The formulation was prepared by mixing each material at room temperature until dispersed.
 In this example, the skin benefit composition prepared in Example 1 was evaluated for its effect on skin moisturization when used in combination with a glove.
 Sixteen (16) subjects between the ages of 18 and 68 were recruited for this study. Individuals with abnormal skin pigmentation at the test sites, skin disease, skin damage, skin damage due to sun exposure, tattoos or bruises on the testing areas of the arms, or excessive dryness or erythema were excluded. The subjects were instructed not to use skin creams, oils, ointment, powders, perfumes, or lotions on the hands less than 24 hours prior to and during testing.
 On the day of testing, the subjects were acclimated to a temperature and humidity controlled room (70°±2° F.; 40%±5% relative humidity) for 15 minutes prior to baseline testing. After equilibration, baseline measurements were taken for skin moisture (conductance).
 Baseline conductance measurements were taken at test sites on the back of the hands approximately 2 cm below the knuckles using a DermaLab Moisture Flat Probe (Cortex Technology, Hadsund Denmark). Conductance is the cosmetic industry standard for measuring moisture in the skin. The DermaLab Moisture Flat Probe was used for all measurements. It uses electrodes arranged as concentric rings to send a series of alternating electrical currents through the skin. Resistance to the currents indicates the water binding capacity of the stratum corneum, or moisture level, and provides a conductance reading. A higher conductance reading indicates a higher level of moisture in the skin. The instrument's probe was placed at the test site on the subject's hand and 5 second continuous measurements were taken in triplicate.
 At the conclusion of baseline measurements, a glove was put on the hand of the subject. The gloves used in this test were nitrite gloves that were treated with either 0.015 g/g, 0.030 g/g, or 0.045 g/g add-on amount of the composition prepared in Example 1, or were controls containing no composition add-on. The gloves were worn for 10 minutes. The gloves were removed after 10 minutes and subjects were instructed to remain in the temperature/humidity controlled room for an additional 20 minutes to allow the perspiration from their hands to flash off. After this 20 minute wait, final conductance measurements were taken using the procedure described above. A comparison of conductance measurements for subjects that wore gloves having the different composition add-on amounts or untreated control gloves relative to the baseline conductance measurements were performed. The results are shown in the FIGURE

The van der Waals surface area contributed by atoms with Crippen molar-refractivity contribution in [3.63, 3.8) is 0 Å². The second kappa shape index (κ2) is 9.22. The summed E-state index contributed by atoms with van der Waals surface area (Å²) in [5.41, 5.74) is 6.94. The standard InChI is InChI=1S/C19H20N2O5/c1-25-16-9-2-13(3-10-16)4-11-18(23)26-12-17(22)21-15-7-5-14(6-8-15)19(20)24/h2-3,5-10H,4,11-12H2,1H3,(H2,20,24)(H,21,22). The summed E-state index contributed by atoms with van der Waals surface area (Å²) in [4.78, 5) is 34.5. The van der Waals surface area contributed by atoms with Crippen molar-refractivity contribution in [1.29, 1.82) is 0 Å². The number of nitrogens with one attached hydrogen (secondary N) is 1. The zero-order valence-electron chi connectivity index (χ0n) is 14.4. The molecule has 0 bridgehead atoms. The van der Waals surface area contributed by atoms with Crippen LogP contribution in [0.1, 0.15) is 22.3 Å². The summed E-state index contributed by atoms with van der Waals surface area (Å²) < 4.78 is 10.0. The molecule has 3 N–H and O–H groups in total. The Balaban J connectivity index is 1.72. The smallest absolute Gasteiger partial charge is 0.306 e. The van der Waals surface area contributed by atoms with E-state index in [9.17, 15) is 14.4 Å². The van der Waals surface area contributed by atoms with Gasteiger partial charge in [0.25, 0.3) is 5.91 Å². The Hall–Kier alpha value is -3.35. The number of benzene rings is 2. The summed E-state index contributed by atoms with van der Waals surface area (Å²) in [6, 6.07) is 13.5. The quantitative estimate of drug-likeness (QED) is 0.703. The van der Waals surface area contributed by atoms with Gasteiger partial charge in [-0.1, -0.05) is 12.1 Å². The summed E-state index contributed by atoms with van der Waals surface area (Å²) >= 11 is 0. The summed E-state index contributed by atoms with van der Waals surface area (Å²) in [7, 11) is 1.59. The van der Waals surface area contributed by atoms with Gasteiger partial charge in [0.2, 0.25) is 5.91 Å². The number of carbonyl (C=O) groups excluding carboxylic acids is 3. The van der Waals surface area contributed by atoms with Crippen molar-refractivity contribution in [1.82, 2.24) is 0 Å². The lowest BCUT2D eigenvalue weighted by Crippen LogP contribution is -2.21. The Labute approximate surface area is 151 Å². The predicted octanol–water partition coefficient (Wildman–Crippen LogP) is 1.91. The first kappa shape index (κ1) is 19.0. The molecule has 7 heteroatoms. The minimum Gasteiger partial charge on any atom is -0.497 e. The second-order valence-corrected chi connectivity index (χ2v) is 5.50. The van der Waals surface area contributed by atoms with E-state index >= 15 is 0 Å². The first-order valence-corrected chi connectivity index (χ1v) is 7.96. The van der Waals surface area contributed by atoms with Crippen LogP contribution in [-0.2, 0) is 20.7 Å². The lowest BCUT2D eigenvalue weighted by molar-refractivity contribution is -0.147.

The results indicated that all treated gloves provided an increase in hand moisturization as compared to the untreated gloves. As can be seen from the FIGURE, the gloves containing the three different composition add-on levels provided a greater statistically significant increase in conductance over the untreated glove. Surprising, it was observed that the glove containing the low composition add-on level (i.e., 0.015 g/g) provided an equivalent increase in hand moisturization as the glove containing the high composition add-on level (i.e., 0.045 g/g), implying that only a small quantity of composition is needed on the glove to deliver a measurable skin health benefit.
 A second study was conducted to determine hand feel following wearing the treated glove. 40 healthcare professionals from 18-65 years old were recruited to participate. An untreated glove and glove treatments of 0.015 g/g and 0.045 g/g were examined. Subjects wore the gloves for 10 minutes, removed them, and then waited 15 minutes. After the 15 minute wait, subjects were asked to indicate how their hands felt.
 Compared to the untreated glove, a higher percentage of subjects described their hands after wearing either treated glove as softer, smoother, less irritated, less tight, and less flaky compared to the control codes. there was little difference in the numbers between 0.015 g/g and 0.045 g/g treatment codes.
 Obviously, numerous modifications and variations of the present invention are possible in light of the above teachings. It is therefore to be understood that within the scope of the appended claims, the invention may be practiced otherwise than as specifically described herein.
Patent applications in class Cosmetic, antiperspirant, dentifrice
Patent applications in all subclasses Cosmetic, antiperspirant, dentifrice